"It's very hard to think that any candidate doesn't know the contributor who has enough money to give not only to himself or herself, but to any of his or her affiliates who are supporting him or her," said Sotomayor. "I mean, it's nearly common sense, hard to dispute."
Another point of contention is whether the aggregate spending limits are really having a pervasive effect, or involve only a relative few well-heeled givers. Justice Antonin Scalia suggested free speech applies equally, to rich and poor.
"I assume that a law that only prohibits the speech of 2% of the country is OK," he said somewhat sarcastically to Verrilli, who was arguing for the Federal Election Commission in defending the laws.
But Justice Stephen Breyer there is a free speech "positive" aspect to the restrictions.
"If the average person thinks that what he says, exercising his First Amendment rights, just can't have an impact through public opinion upon his representative, he says: What is the point of the First Amendment?"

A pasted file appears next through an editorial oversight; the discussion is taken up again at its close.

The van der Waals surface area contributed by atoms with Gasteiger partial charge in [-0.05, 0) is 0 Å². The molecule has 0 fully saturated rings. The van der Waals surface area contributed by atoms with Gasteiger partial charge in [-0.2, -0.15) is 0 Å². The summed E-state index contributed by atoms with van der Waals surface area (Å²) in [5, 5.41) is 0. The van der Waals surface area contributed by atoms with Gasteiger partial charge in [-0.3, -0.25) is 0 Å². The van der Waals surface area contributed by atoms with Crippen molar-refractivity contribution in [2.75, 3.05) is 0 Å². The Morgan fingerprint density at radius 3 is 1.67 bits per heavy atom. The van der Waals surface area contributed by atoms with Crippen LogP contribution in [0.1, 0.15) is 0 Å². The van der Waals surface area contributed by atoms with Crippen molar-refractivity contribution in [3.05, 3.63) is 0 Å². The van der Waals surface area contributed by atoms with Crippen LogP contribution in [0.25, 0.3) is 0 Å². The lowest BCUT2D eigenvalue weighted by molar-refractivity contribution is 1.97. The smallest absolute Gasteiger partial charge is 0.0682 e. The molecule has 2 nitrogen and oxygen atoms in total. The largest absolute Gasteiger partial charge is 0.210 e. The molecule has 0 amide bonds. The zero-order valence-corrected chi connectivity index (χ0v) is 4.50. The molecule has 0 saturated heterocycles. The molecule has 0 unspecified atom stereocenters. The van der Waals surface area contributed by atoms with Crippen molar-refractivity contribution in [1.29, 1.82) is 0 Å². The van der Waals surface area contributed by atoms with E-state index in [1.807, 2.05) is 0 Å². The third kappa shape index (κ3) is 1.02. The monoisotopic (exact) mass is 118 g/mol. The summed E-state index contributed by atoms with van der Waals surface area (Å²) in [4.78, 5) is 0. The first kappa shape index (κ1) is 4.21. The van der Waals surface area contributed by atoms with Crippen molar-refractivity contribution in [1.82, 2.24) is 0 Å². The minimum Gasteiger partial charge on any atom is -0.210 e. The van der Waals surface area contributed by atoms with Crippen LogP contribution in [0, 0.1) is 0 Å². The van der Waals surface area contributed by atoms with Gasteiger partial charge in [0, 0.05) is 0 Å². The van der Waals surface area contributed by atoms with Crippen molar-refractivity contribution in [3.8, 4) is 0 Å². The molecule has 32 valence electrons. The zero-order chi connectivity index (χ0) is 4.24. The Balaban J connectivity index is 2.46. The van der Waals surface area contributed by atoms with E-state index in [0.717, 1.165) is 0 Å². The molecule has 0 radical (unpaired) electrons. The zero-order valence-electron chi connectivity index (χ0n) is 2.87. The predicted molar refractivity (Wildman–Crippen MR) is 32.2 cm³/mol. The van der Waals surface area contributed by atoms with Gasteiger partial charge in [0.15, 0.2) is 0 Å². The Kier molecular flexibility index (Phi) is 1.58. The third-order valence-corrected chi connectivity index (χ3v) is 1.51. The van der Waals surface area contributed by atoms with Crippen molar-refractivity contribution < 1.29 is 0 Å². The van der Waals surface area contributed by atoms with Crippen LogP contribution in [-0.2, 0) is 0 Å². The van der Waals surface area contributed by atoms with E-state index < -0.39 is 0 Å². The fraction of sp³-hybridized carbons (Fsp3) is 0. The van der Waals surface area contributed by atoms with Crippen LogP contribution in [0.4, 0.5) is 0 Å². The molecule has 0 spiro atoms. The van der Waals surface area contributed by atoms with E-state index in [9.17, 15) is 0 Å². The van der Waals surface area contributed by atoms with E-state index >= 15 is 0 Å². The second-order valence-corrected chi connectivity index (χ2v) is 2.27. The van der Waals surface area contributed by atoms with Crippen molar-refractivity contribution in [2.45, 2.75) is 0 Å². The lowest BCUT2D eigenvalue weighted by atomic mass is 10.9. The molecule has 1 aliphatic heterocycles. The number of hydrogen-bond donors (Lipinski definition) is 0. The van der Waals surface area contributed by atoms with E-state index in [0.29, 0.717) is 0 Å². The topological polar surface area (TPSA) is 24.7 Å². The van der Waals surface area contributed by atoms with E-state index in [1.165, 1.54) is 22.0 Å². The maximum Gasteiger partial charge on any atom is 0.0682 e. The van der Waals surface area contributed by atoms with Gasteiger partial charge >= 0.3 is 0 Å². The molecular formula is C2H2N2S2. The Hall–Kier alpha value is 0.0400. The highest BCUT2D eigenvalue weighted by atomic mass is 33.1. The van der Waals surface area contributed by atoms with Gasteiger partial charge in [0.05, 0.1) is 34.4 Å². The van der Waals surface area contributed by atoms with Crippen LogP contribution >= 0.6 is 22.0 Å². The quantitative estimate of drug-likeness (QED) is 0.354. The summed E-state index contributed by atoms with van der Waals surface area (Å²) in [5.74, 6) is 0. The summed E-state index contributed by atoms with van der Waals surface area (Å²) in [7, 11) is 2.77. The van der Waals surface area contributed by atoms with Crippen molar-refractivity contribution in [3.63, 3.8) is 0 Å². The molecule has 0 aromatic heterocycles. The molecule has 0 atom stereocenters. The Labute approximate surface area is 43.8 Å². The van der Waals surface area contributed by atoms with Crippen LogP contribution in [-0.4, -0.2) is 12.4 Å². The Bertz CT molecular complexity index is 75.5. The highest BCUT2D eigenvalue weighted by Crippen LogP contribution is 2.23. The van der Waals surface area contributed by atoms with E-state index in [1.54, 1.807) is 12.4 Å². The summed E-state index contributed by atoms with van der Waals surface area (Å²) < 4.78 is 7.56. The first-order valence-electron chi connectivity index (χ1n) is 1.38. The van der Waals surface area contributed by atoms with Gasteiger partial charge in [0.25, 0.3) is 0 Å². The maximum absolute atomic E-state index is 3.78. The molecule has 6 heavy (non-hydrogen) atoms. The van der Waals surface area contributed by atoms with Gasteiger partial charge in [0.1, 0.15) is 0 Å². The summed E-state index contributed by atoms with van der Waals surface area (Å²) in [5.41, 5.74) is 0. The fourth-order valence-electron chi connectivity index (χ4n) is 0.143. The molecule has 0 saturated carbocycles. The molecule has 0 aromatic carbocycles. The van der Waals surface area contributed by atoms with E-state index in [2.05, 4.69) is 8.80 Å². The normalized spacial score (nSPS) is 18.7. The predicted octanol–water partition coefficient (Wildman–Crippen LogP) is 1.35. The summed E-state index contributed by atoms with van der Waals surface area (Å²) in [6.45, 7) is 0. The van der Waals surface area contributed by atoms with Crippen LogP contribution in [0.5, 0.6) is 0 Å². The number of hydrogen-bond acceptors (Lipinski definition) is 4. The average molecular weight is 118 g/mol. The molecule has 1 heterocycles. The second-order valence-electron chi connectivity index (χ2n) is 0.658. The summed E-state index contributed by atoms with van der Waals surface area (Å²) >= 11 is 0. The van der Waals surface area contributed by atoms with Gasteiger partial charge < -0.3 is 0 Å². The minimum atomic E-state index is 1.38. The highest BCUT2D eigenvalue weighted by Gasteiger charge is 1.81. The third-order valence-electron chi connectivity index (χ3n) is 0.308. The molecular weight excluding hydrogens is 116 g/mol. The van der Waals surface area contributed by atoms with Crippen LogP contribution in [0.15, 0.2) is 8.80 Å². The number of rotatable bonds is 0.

Outside the court, supporters of the current restrictions held signs saying "McCutcheon = Corruption," and some demonstrators were dressed as green dollar bills.
"If the court were to strike down the contribution limits at issue in McCutcheon, the government will be back on the auction block to the highest bidders as it was in the Watergate scandals of the 1970s and the soft money scandals of the 1990s," said Fred Wertheimer, founder and president of Democracy 21, a longtime activist on campaign spending reform.
But McCutcheon himself, who attended the arguments, told CNN, "Getting rid of the aggregate limits is not about corrupting democracy-- it is about practicing democracy."
"This case is about freedom -- your freedom and my freedom -- to express ourselves openly and fully within our political system. And if there is one thing that we Americans believe with all our hearts, it is that freedom never corrupts."
If there was one area of agreement, it was the overall byzantine complexity of the issue. "This campaign finance law is so intricate that I can't figure it out," lamented Scalia at one point.
The case is McCutcheon v. Federal Election Commission (12-536).